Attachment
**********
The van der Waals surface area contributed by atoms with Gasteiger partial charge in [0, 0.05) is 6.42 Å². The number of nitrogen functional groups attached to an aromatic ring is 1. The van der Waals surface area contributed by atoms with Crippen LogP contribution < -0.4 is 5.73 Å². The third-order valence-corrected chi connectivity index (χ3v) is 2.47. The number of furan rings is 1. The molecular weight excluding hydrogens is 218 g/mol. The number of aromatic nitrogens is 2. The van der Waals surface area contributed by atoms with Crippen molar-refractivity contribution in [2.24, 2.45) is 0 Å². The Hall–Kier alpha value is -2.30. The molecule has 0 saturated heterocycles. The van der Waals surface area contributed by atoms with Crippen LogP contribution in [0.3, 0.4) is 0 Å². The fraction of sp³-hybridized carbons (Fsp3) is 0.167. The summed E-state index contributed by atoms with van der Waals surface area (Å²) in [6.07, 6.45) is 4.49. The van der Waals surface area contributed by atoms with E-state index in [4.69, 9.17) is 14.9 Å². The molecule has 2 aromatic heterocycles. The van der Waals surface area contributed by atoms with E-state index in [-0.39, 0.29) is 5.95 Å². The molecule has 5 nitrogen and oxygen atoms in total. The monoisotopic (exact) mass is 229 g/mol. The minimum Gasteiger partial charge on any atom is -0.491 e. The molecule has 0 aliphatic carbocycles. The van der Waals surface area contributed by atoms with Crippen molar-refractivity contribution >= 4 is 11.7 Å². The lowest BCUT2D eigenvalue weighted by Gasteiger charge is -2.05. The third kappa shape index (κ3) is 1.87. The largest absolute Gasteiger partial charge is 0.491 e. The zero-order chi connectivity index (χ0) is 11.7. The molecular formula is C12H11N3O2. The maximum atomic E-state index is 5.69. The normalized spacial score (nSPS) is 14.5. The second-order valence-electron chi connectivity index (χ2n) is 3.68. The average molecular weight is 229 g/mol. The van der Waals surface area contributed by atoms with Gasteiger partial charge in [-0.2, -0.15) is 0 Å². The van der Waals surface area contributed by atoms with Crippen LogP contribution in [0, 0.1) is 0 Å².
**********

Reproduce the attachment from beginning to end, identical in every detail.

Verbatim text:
The van der Waals surface area contributed by atoms with Gasteiger partial charge in [0, 0.05) is 6.42 Å². The number of nitrogen functional groups attached to an aromatic ring is 1. The van der Waals surface area contributed by atoms with Crippen LogP contribution < -0.4 is 5.73 Å². The third-order valence-corrected chi connectivity index (χ3v) is 2.47. The number of furan rings is 1. The molecular weight excluding hydrogens is 218 g/mol. The number of aromatic nitrogens is 2. The van der Waals surface area contributed by atoms with Crippen molar-refractivity contribution in [2.24, 2.45) is 0 Å². The Hall–Kier alpha value is -2.30. The molecule has 0 saturated heterocycles. The van der Waals surface area contributed by atoms with Crippen LogP contribution in [0.3, 0.4) is 0 Å². The fraction of sp³-hybridized carbons (Fsp3) is 0.167. The summed E-state index contributed by atoms with van der Waals surface area (Å²) in [6.07, 6.45) is 4.49. The van der Waals surface area contributed by atoms with E-state index in [4.69, 9.17) is 14.9 Å². The molecule has 2 aromatic heterocycles. The van der Waals surface area contributed by atoms with E-state index in [-0.39, 0.29) is 5.95 Å². The molecule has 5 nitrogen and oxygen atoms in total. The monoisotopic (exact) mass is 229 g/mol. The minimum Gasteiger partial charge on any atom is -0.491 e. The molecule has 0 aliphatic carbocycles. The van der Waals surface area contributed by atoms with Crippen molar-refractivity contribution >= 4 is 11.7 Å². The lowest BCUT2D eigenvalue weighted by Gasteiger charge is -2.05. The third kappa shape index (κ3) is 1.87. The largest absolute Gasteiger partial charge is 0.491 e. The zero-order chi connectivity index (χ0) is 11.7. The molecular formula is C12H11N3O2. The maximum atomic E-state index is 5.69. The normalized spacial score (nSPS) is 14.5. The second-order valence-electron chi connectivity index (χ2n) is 3.68. The average molecular weight is 229 g/mol. The van der Waals surface area contributed by atoms with Gasteiger partial charge in [-0.2, -0.15) is 0 Å². The van der Waals surface area contributed by atoms with Crippen LogP contribution in [0, 0.1) is 0 Å².